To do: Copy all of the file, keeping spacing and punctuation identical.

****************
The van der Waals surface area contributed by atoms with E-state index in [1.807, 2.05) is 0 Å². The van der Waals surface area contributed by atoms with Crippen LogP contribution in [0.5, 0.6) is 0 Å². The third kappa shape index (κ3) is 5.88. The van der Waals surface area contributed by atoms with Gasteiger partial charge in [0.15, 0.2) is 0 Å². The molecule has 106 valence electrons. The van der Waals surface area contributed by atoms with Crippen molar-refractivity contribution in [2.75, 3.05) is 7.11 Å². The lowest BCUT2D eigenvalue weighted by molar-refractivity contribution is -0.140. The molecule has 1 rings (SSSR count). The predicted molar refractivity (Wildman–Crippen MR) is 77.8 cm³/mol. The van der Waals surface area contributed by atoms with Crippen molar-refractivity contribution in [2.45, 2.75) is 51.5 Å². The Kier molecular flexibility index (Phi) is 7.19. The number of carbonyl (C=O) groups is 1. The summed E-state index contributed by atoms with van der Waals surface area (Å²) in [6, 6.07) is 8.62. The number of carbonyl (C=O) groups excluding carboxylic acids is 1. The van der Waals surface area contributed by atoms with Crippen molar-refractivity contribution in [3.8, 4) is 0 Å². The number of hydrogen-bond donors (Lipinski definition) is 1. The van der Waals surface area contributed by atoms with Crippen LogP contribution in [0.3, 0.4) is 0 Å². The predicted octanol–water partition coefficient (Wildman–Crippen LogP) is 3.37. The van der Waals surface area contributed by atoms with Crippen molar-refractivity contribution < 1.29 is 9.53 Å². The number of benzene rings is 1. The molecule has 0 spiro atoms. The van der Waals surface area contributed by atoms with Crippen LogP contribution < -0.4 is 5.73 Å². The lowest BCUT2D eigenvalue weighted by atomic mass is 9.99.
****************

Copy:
The van der Waals surface area contributed by atoms with E-state index in [1.807, 2.05) is 0 Å². The van der Waals surface area contributed by atoms with Crippen LogP contribution in [0.5, 0.6) is 0 Å². The third kappa shape index (κ3) is 5.88. The van der Waals surface area contributed by atoms with Gasteiger partial charge in [0.15, 0.2) is 0 Å². The molecule has 106 valence electrons. The van der Waals surface area contributed by atoms with Crippen molar-refractivity contribution in [2.75, 3.05) is 7.11 Å². The lowest BCUT2D eigenvalue weighted by molar-refractivity contribution is -0.140. The molecule has 1 rings (SSSR count). The predicted molar refractivity (Wildman–Crippen MR) is 77.8 cm³/mol. The van der Waals surface area contributed by atoms with Crippen molar-refractivity contribution in [2.45, 2.75) is 51.5 Å². The Kier molecular flexibility index (Phi) is 7.19. The number of carbonyl (C=O) groups is 1. The summed E-state index contributed by atoms with van der Waals surface area (Å²) in [6, 6.07) is 8.62. The number of carbonyl (C=O) groups excluding carboxylic acids is 1. The van der Waals surface area contributed by atoms with Crippen molar-refractivity contribution in [3.8, 4) is 0 Å². The number of hydrogen-bond donors (Lipinski definition) is 1. The van der Waals surface area contributed by atoms with Crippen LogP contribution in [0.3, 0.4) is 0 Å². The predicted octanol–water partition coefficient (Wildman–Crippen LogP) is 3.37. The van der Waals surface area contributed by atoms with Crippen molar-refractivity contribution < 1.29 is 9.53 Å². The number of benzene rings is 1. The molecule has 0 spiro atoms. The van der Waals surface area contributed by atoms with Crippen LogP contribution < -0.4 is 5.73 Å². The lowest BCUT2D eigenvalue weighted by atomic mass is 9.99.